Muni Gets First Two Refurbished Buses Back from the Shop
Muni unveiled the first pair of its refurbished buses today, thanks to federal stimulus funds, marking the start of a 66-week, 62-vehicle program the agency hopes will help turn around a trend towards increased breakdowns and reduce de facto cuts to service.
On top of the up-front service cuts that Muni enacted earlier this month, one of the worst consequences of the economic downturn for Muni riders is the de facto service cut that occurs when maintenance gets deferred and vehicles start breaking down more often. That caught up with the agency at the end of last year, when the mean distance between vehicle breakdowns increased and more scheduled runs were missed altogether because no working vehicle was available.
But with 62 biodiesel Neoplan coach buses — 40-and-60-foot vehicles that are workhorses on some of Muni’s most heavily-traveled lines — set to get a full overhaul thanks to the federal government, Muni should see a bump in overall vehicle reliability.
The buses were originally purchased in 2000-2002, and are old enough to need the work, but not so old that they’re not worth the trouble, SFMTA Executive Director Nat Ford told Streetsblog during a tour of the first two vehicles to complete their rehab process.
Between now and fall of next year, the buses will be sent down to Complete Coach Works in Riverside, California, seven vehicles at a time, where they’ll each get new propulsion packages, rebuilt wheelchair lifts, new brake valves, rebuilt steering gear boxes, new suspensions, new all-LED signs and lights, graffiti-resistant light lenses, new rubber flooring, and other mechanical parts.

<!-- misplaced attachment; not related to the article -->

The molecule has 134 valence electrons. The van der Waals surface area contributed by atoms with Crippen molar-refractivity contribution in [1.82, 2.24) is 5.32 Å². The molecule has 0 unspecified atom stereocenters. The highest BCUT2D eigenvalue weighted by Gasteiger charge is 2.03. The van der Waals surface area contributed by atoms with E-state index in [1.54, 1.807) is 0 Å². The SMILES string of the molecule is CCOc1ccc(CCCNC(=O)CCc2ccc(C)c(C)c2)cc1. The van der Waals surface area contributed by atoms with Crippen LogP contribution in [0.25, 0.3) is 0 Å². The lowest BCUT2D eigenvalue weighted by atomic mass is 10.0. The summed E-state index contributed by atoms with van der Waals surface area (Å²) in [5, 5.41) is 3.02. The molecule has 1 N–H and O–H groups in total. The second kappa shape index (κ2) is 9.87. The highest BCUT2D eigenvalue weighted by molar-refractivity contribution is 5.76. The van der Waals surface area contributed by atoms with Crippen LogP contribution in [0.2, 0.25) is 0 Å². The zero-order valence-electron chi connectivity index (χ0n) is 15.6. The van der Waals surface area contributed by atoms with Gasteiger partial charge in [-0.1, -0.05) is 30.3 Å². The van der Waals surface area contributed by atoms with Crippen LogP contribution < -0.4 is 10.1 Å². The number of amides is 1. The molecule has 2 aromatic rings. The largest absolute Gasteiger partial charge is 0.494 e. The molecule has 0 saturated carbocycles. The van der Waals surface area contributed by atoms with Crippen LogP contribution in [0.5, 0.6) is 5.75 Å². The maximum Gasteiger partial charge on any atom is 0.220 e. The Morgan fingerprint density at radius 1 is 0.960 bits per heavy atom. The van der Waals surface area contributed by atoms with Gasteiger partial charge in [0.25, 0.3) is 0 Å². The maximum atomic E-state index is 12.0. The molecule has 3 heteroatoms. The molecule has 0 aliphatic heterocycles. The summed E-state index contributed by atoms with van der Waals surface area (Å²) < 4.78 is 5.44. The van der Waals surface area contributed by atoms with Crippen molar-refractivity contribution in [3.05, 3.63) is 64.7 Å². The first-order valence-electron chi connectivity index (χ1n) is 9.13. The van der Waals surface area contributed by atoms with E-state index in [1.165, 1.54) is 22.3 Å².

Bus drivers will get new seats, and all of the buses will get new paint jobs. The buses will all get cosmetic touch-ups, too. Years of graffiti had been scraped off and painted over in the two refurbished buses that SFMTA showed off today, leaving them looking almost like new.
Those two buses are actually being reviewed by the SFMTA before the rest are sent down to make sure the rehabilitation is being done correctly. All told, 35 standard 40-foot buses will be fixed up, as well as 27 articulated 60-foot buses, for a total of $16 million.
That’s still a relatively small portion of Muni’s 495 diesel buses and roughly 1,000 total buses, but at one-third the price of a new 40-foot bus, and one-fifth the price of a new 60-foot bus, at least the newly-refurbished buses are a good deal.